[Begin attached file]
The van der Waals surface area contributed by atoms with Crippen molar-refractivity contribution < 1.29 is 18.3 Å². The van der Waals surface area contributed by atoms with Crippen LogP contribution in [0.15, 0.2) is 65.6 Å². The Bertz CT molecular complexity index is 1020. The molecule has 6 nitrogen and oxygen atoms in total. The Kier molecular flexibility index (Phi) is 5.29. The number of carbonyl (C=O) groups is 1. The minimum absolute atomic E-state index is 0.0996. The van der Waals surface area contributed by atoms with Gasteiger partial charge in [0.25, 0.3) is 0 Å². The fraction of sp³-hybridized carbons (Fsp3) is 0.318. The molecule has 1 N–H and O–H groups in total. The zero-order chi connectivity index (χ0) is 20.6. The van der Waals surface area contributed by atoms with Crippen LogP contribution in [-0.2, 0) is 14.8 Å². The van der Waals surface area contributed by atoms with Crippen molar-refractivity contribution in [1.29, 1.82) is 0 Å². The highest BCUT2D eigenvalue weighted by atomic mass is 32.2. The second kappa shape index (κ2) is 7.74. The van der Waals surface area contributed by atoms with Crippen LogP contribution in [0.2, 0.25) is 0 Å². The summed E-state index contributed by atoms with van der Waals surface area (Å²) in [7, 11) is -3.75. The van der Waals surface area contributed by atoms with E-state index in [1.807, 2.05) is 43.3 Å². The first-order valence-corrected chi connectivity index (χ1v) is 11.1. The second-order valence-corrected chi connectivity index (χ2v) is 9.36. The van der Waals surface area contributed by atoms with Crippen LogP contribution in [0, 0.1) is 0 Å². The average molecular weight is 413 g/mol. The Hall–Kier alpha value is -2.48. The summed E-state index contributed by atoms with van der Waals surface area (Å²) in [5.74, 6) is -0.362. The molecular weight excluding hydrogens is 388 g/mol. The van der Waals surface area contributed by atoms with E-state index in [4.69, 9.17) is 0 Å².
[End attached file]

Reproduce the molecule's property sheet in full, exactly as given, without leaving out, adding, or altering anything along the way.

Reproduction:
The van der Waals surface area contributed by atoms with Crippen molar-refractivity contribution < 1.29 is 18.3 Å². The van der Waals surface area contributed by atoms with Crippen LogP contribution in [0.15, 0.2) is 65.6 Å². The Bertz CT molecular complexity index is 1020. The molecule has 6 nitrogen and oxygen atoms in total. The Kier molecular flexibility index (Phi) is 5.29. The number of carbonyl (C=O) groups is 1. The minimum absolute atomic E-state index is 0.0996. The van der Waals surface area contributed by atoms with Gasteiger partial charge in [0.25, 0.3) is 0 Å². The fraction of sp³-hybridized carbons (Fsp3) is 0.318. The molecule has 1 N–H and O–H groups in total. The zero-order chi connectivity index (χ0) is 20.6. The van der Waals surface area contributed by atoms with Crippen LogP contribution in [-0.2, 0) is 14.8 Å². The van der Waals surface area contributed by atoms with Crippen molar-refractivity contribution in [1.29, 1.82) is 0 Å². The highest BCUT2D eigenvalue weighted by atomic mass is 32.2. The second kappa shape index (κ2) is 7.74. The van der Waals surface area contributed by atoms with Crippen LogP contribution in [0.2, 0.25) is 0 Å². The summed E-state index contributed by atoms with van der Waals surface area (Å²) in [7, 11) is -3.75. The van der Waals surface area contributed by atoms with E-state index in [1.807, 2.05) is 43.3 Å². The first-order valence-corrected chi connectivity index (χ1v) is 11.1. The second-order valence-corrected chi connectivity index (χ2v) is 9.36. The van der Waals surface area contributed by atoms with Crippen LogP contribution in [0, 0.1) is 0 Å². The average molecular weight is 413 g/mol. The Hall–Kier alpha value is -2.48. The summed E-state index contributed by atoms with van der Waals surface area (Å²) in [5.74, 6) is -0.362. The molecular weight excluding hydrogens is 388 g/mol. The van der Waals surface area contributed by atoms with E-state index in [4.69, 9.17) is 0 Å².